Isaac Su — exercising my powers of observation

The :grimace: Epic

Thu, 12th Apr 2018

I've been thinking on how we rationalise different kinds of development tasks that engineering teams get up to.

For example, critical bugs absolutely need to be fixed now. Product features and improvements satisfy our customers who pay the bills that keep the lights on. We’ve even made strides in subtantiate classes of Tech Debt in terms of an on-going operational "tax" of sorts.

But what about the category of tasks that atones for the sins of the coders past, particularly in legacy software? Contemptible modules that lurk within the monolith? Arcane relics that work, but make the team feel less-than-proud to be custodians thereof?

It came to me in a random exchange:

"there is great value in not feeling ashamed of the code that we work on".

My proposal is an epic# called the "Grimace Epic" for a category of work that helps engineering teams feel less 😬 of our creations. Work that reduces cognitive friction, increases happiness (and therefore productivity) and inspires a team to take greater ownership, pride and care of the code that they tend to.

The Grimace Epic is an acknowledgement that instinct and emotions play an important role in the creation and operation of software. It affirms that software engineering is equal parts art and science - just because something hasn't been priced doesn't mean it doesn't have value.

This is not to say that we should just go by our guts, throwing all logic and reason to the wind. On the contrary, I expect that the true value of such work to be discovered retrospectively, so that the wisdom (or folly) that was once instinctual would be incorporated into the greater body of software engineering knowledge.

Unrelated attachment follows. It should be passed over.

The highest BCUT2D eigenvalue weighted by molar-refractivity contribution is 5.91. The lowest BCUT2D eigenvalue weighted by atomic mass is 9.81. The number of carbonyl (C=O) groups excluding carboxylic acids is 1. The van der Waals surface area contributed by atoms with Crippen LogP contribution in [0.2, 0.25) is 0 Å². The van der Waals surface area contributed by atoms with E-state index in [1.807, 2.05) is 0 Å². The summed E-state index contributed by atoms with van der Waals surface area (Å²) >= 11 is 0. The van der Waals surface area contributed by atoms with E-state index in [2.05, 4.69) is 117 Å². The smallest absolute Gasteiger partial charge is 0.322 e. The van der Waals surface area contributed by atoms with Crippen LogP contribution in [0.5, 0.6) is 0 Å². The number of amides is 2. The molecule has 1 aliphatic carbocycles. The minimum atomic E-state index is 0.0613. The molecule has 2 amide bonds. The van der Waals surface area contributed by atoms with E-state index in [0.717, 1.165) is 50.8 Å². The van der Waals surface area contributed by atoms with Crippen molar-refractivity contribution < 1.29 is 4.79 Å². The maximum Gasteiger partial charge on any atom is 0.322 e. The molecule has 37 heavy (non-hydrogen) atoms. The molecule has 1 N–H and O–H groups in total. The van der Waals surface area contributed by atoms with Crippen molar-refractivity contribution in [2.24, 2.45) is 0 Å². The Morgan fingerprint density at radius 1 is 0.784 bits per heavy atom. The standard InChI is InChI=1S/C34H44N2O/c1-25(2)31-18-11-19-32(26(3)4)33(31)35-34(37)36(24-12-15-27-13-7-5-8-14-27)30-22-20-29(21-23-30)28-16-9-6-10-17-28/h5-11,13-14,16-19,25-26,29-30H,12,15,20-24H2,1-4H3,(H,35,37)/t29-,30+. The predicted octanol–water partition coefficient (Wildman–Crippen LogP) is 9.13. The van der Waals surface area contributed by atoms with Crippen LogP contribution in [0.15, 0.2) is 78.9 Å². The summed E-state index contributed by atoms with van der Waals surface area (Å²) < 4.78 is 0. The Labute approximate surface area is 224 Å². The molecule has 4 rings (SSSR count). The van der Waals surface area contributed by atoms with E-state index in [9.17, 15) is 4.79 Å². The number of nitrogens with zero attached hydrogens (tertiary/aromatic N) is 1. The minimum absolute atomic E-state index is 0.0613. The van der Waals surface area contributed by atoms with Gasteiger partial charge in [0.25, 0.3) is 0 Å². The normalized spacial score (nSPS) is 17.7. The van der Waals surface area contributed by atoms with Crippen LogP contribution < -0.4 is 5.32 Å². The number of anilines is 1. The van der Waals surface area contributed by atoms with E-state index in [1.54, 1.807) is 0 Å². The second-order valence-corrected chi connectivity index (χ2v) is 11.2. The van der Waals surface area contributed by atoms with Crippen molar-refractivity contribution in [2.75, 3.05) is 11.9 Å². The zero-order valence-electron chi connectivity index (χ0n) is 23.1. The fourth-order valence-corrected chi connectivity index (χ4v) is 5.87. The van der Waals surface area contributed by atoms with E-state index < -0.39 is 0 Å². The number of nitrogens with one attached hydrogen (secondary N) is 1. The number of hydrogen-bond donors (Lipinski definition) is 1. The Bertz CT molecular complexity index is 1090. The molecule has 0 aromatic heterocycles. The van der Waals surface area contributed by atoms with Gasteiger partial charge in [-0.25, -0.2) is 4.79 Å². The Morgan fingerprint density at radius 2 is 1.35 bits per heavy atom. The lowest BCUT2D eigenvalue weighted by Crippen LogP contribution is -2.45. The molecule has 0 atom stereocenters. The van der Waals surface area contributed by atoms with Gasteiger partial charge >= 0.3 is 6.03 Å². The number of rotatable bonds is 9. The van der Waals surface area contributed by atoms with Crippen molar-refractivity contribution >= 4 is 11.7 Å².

* In JIRA an Epic is a common mechanism that teams use to categorise development work. The terminology is also pretty... epic.

Old School Blogs

Fri, 16th Mar 2018

I chanced upon an old-school blog. The sort that was organised by months and years along the sidebar. It brought back memories of how I used to have a set of blogs that would be mass-loaded into tabs, and I would consume them one at a time.

It wasn't so much about the content as much as it was about checking if the person had actually written anything new. It was a little daring, a little unsanctioned. There was no curation, no algorithm prioritising what you should read next. It was about the person. It had to be about the person, because there was nothing else to fall back on.

Also, so much more thought would've been put into crafting those posts, which made them worthwhile.

Blogging vs Wiki-ing

Tue, 13th Mar 2018

I tried blogging from Standard Notes earlier this evening. It was a nice and satisfying experience to be able to whip up an entry just like any other note and simply hit Publish to Blog for it to be magically published to

I ran into a little snag when my note disappeared from Standard Notes (might've accidentally deleted) and now there was no way to unpublish the note other than asking the admin to help unpublish.

What was so different about blogging from Standard Notes compared to writing here?

It occured to me upon arriving here that in on typical blog platform, I get to start with a clean writing slate that then later gets automatically integrated back into a stream of posts.

Notes works more like a wiki, so I'm having to contend with a bunch of unfinished writings. It's just more mentally burdensome.

Defining my network

Sun, 4th Mar 2018

The Internet of 2018 is now actually an amalgamation of tens (hundreds?) thousands of internets each larger and more prolific than the one Internet that we had in 2006. This means the concept of an all-reaching big B blog is

  1. a myth, and
  2. a race to the lowest common denominator

This brings me to my attempt to define who I might be addressing in my writings.

Update 13 Mar: I'm putting this off in favour of simply focusing on writing for now